Author Topic: Newly renovated Sera Mey Debating Courtyard  (Read 7511 times)

Namdrol

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Newly renovated Sera Mey Debating Courtyard
« on: November 20, 2012, 12:26:16 PM »
This renovated debating yard which comprised of Assemble Ceremonial Hall encircled with unique Tibetan design, Adjacent Side Classrooms, Flooring Interlock Bricks and Disciplinarian Master's Residential Quarter was made possible to a successful completion stage in the year 2012 with a strenuous effort by H.E. Khensur Rinpoche Lobsang Rabga to receive contribution from United States of America and Canada during the time of his Abbotship tenure and genuine support from H.E. Tsawa Woeser Rinpoche and his disciples and also extensive teamwork responsibility by the 16th Administrative Office bearers.


Manjushri

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Re: Newly renovated Sera Mey Debating Courtyard
« Reply #1 on: November 20, 2012, 05:18:52 PM »
Nice. Makes me want to go visit a monastery. Such serene pictures of the monks. The courtyard is nice, and very well built.

Debating is a core practise in the monastic curriculum of Vajrayana. They will have debates almost every night, on certain topics. These debates are for the monks to further learn and understand what they have studied and there will be monks for and against the topic. Sometimes it could be one monk alone standing up against 3-5 monks who will debate with this monk from every angle. It makes you think, learn, understand and strengthens your faith through knowledge. For monastic degrees, debating is a fundamental assessment in the final exams.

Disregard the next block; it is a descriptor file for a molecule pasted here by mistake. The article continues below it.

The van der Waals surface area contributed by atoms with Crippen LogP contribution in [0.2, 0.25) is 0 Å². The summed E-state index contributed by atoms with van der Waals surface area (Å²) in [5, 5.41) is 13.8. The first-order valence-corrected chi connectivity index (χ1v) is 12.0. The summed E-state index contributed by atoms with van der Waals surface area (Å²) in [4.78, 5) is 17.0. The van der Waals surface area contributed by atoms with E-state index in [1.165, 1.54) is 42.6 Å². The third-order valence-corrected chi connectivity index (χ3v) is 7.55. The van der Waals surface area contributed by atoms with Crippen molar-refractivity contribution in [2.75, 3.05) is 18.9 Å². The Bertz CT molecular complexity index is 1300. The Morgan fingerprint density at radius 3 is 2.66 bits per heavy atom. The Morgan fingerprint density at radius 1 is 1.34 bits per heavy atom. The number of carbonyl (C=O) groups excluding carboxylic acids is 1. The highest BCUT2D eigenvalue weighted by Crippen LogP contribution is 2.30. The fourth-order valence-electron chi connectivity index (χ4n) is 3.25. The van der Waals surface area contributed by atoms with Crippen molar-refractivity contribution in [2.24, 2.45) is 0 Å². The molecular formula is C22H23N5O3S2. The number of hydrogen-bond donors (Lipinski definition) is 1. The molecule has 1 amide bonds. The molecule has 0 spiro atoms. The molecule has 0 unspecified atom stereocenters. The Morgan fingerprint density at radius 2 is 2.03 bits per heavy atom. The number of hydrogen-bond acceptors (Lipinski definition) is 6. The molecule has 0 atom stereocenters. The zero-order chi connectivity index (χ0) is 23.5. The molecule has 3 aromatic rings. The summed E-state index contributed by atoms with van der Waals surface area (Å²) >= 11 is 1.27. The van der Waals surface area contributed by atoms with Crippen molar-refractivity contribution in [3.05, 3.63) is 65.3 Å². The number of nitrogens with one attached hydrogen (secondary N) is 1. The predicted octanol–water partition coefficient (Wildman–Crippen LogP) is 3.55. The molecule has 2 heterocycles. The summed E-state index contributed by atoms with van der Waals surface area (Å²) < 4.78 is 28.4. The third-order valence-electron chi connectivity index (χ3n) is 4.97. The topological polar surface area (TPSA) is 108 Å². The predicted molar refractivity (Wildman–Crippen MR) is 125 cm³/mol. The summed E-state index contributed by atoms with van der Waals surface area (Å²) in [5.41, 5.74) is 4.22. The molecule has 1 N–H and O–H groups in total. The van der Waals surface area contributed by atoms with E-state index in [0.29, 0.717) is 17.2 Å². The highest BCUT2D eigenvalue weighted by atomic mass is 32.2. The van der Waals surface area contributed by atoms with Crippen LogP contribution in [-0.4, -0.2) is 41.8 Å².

Great debaters included the likes of erudite masters like H.H. Kyabje Zong Rinpoche. Zong Rinpoche was renowned as a powerful and irrefutable debater. His sharp, philosophical debating skills were highly regarded by many, including the Great 13th Dalai Lama himself. Everyone who witnessed him had been awe-stricken by his knowledge, practical and analytical reasoning.


christine V

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Re: Newly renovated Sera Mey Debating Courtyard
« Reply #2 on: November 20, 2012, 05:49:23 PM »
Very beautiful Debating Courtyard. Hopes one day i am able to watch how the monks debate.
By debating on certain topics, it will clear our doubts and able us to contemplate on the topic that we are debating.
Even the H.H 14th Dalai Lama will have debate exam. This means how important the Debate are.

dsiluvu

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Re: Newly renovated Sera Mey Debating Courtyard
« Reply #3 on: November 21, 2012, 02:52:00 PM »
The monastic education system in the Gelug monasteries covers five major topics, based on five great Indian scriptural texts studied through the medium of logic and debate – "tsennyi" (mtshan-nyid, definitions) in Tibetan. During the course of study, monastics also learn the four Indian Buddhist tenet systems (grub-mtha’ bzhi): Vaibhashika (Bye-brag smra-ba), Sautrantika (mDo-sde-pa), Chittamatra (Sems-tsam-pa), and Madhyamaka (dBu-ma).

In Tibet, this education was only for monks. Since the reforms of the Fourteenth Dalai Lama in India, Gelug nuns are also beginning to follow this course of study. In Tibet, nuns mostly only memorized and performed rituals.

The five main subjects are as follows.